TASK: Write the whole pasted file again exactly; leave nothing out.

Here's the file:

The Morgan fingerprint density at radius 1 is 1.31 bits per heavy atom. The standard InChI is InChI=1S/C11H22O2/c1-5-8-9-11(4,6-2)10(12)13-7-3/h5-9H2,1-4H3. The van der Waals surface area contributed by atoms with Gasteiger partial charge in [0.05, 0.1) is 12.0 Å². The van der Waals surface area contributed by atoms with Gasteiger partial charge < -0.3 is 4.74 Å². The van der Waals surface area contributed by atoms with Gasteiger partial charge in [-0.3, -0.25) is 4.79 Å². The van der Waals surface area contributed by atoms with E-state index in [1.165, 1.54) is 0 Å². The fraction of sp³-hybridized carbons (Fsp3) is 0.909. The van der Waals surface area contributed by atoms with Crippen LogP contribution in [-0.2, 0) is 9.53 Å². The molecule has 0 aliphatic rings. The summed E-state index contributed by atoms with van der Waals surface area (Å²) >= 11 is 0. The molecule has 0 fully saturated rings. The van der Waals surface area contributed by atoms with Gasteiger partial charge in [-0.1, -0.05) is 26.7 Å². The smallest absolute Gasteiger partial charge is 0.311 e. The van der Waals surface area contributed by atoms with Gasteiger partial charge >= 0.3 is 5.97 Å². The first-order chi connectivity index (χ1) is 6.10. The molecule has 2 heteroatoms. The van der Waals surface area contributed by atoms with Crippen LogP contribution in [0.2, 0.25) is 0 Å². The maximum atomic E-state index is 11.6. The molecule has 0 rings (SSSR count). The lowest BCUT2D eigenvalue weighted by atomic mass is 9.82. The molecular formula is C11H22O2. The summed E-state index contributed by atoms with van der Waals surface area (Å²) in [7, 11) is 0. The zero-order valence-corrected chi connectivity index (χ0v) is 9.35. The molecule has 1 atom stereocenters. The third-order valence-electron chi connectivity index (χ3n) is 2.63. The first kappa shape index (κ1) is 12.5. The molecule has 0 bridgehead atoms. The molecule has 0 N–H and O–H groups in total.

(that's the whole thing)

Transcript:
The Morgan fingerprint density at radius 1 is 1.31 bits per heavy atom. The standard InChI is InChI=1S/C11H22O2/c1-5-8-9-11(4,6-2)10(12)13-7-3/h5-9H2,1-4H3. The van der Waals surface area contributed by atoms with Gasteiger partial charge in [0.05, 0.1) is 12.0 Å². The van der Waals surface area contributed by atoms with Gasteiger partial charge < -0.3 is 4.74 Å². The van der Waals surface area contributed by atoms with Gasteiger partial charge in [-0.3, -0.25) is 4.79 Å². The van der Waals surface area contributed by atoms with E-state index in [1.165, 1.54) is 0 Å². The fraction of sp³-hybridized carbons (Fsp3) is 0.909. The van der Waals surface area contributed by atoms with Crippen LogP contribution in [-0.2, 0) is 9.53 Å². The molecule has 0 aliphatic rings. The summed E-state index contributed by atoms with van der Waals surface area (Å²) >= 11 is 0. The molecule has 0 fully saturated rings. The van der Waals surface area contributed by atoms with Gasteiger partial charge in [-0.1, -0.05) is 26.7 Å². The smallest absolute Gasteiger partial charge is 0.311 e. The van der Waals surface area contributed by atoms with Gasteiger partial charge >= 0.3 is 5.97 Å². The first-order chi connectivity index (χ1) is 6.10. The molecule has 2 heteroatoms. The van der Waals surface area contributed by atoms with Crippen LogP contribution in [0.2, 0.25) is 0 Å². The maximum atomic E-state index is 11.6. The molecule has 0 rings (SSSR count). The lowest BCUT2D eigenvalue weighted by atomic mass is 9.82. The molecular formula is C11H22O2. The summed E-state index contributed by atoms with van der Waals surface area (Å²) in [7, 11) is 0. The zero-order valence-corrected chi connectivity index (χ0v) is 9.35. The molecule has 1 atom stereocenters. The third-order valence-electron chi connectivity index (χ3n) is 2.63. The first kappa shape index (κ1) is 12.5. The molecule has 0 bridgehead atoms. The molecule has 0 N–H and O–H groups in total.